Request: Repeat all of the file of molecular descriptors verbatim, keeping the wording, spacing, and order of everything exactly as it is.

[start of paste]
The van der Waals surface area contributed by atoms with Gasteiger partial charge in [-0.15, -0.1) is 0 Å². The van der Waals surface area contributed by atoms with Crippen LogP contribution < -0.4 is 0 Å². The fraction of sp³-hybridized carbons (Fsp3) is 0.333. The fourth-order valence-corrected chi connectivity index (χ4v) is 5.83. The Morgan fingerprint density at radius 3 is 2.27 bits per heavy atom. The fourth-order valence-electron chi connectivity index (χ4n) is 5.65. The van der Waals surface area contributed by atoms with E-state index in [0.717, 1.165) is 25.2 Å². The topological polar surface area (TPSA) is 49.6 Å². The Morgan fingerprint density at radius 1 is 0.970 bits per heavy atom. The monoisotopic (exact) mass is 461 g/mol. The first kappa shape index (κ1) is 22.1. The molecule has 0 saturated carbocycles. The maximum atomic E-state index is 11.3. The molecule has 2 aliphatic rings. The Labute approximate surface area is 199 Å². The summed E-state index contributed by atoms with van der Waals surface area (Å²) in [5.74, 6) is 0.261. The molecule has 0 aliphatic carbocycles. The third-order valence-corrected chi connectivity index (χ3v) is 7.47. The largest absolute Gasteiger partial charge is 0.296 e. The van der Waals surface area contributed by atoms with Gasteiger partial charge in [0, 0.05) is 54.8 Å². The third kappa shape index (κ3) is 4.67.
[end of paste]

The van der Waals surface area contributed by atoms with Gasteiger partial charge in [-0.15, -0.1) is 0 Å². The van der Waals surface area contributed by atoms with Crippen LogP contribution < -0.4 is 0 Å². The fraction of sp³-hybridized carbons (Fsp3) is 0.333. The fourth-order valence-corrected chi connectivity index (χ4v) is 5.83. The Morgan fingerprint density at radius 3 is 2.27 bits per heavy atom. The fourth-order valence-electron chi connectivity index (χ4n) is 5.65. The van der Waals surface area contributed by atoms with E-state index in [0.717, 1.165) is 25.2 Å². The topological polar surface area (TPSA) is 49.6 Å². The Morgan fingerprint density at radius 1 is 0.970 bits per heavy atom. The monoisotopic (exact) mass is 461 g/mol. The first kappa shape index (κ1) is 22.1. The molecule has 0 saturated carbocycles. The maximum atomic E-state index is 11.3. The molecule has 2 aliphatic rings. The Labute approximate surface area is 199 Å². The summed E-state index contributed by atoms with van der Waals surface area (Å²) in [5.74, 6) is 0.261. The molecule has 0 aliphatic carbocycles. The third-order valence-corrected chi connectivity index (χ3v) is 7.47. The largest absolute Gasteiger partial charge is 0.296 e. The van der Waals surface area contributed by atoms with Gasteiger partial charge in [0, 0.05) is 54.8 Å². The third kappa shape index (κ3) is 4.67.